On 24 August 1993, the Security Council, by resolution 858 (1993), established UNOMIG to verify compliance with the ceasefire agreement.  The ceasefire, however, broke down again on 16 September 1993.  By Council resolution 881 (1993) of 4 November 1993, UNOMIG was given an interim mandate to maintain contacts with both sides of the conflict and with a Russian military contingent.  On 14 May 1994, the Georgian and Abkhaz sides signed the Agreement on a Ceasefire and Separation of Forces.  The parties agreed to the deployment of a peacekeeping force of the Commonwealth of Independent States (CIS) to monitor compliance with the Agreement, with UNOMIG monitoring implementation of the Agreement and observing the operation of the CIS force.


On 27 July 1994, the Council expanded the mandate of UNOMIG and increased its strength to up to 136 military observers.  The UNOMIG also includes the Human Rights Office established in December 1996 in accordance with Council resolution 1077 (1996).  Over the years, the Secretary-General and his successive Special Representatives, with support from representatives of the Russian Federation, the Organization for Security and Cooperation in Europe (OSCE), and the group of Friends of the Secretary-General, have continued efforts to promote the stabilization of the situation and the achievement of a comprehensive political settlement, including a settlement on the future political status of Abkhazia within the State of Georgia and the return of refugees and displaced persons.  By its resolution 1311 (2000) of 28 July 2000, the Council extended UNOMIG’s mandate until 31 January 2001.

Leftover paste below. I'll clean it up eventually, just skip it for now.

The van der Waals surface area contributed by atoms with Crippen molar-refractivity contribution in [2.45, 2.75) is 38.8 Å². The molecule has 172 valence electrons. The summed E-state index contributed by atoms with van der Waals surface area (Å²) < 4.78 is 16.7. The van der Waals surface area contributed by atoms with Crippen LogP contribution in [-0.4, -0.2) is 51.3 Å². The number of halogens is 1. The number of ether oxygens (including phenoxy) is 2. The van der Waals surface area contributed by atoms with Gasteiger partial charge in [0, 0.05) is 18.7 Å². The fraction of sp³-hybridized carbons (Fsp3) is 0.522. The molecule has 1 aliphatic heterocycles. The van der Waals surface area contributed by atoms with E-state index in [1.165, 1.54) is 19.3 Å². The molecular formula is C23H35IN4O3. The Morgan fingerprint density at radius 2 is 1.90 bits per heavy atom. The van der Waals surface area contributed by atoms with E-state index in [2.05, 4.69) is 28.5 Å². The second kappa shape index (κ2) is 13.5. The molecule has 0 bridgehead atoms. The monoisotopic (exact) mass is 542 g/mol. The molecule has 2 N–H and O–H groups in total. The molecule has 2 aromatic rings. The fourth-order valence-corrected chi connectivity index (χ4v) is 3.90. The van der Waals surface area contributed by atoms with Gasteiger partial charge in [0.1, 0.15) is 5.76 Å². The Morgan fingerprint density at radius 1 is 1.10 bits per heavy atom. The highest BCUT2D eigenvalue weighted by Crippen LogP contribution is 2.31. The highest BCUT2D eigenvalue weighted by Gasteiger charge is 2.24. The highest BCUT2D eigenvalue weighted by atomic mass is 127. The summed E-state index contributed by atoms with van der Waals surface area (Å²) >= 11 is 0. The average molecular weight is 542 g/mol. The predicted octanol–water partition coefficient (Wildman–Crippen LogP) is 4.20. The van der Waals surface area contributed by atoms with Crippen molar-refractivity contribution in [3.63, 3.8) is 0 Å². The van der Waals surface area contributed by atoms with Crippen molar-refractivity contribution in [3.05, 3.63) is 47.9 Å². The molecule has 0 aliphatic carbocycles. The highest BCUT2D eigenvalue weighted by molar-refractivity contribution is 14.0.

Statement


PETER CHKHEIDZE (Georgia) said the draft resolution addressed essential issues such as the determination of the future status of Abhkazia within the State of Georgia, the improvement of the security situation in the zone of conflict, the return of refugees to the Gali district as a first step towards the return of all refugees and internally displaced persons, the economic rehabilitation of Abkhazia, and confidence-building measures.  He was grateful to the Government of Ukraine for its initiative to host in Yalta the third meeting on confidence-building measures.


He said, however, that the introduction of operative paragraph 4 in the resolution might jeopardize the upcoming Yalta meeting and put the entire peace process on hold.   The draft protocols and agreement on peace and guarantees contained in that paragraph was unacceptable to his Government and had never been discussed by Council members.  The paragraph should not be interpreted as exerting Council pressure upon a United Nations Member State to enter into a so-called “peace agreement” with a separatist region, thus, setting a dangerous precedent from the standpoint of international law.

[Operative paragraph 4 reads:  “Stresses the need to accelerate work on the draft protocol on the return of the refugees to the Gali region and measures for economic rehabilitation, as well as on the draft agreement on peace and guarantees for the prevention and for the non-resumption of hostilities;”.]


He noted that the parties to the conflict had already signed several agreements renouncing the use of force in the settlement of the conflict.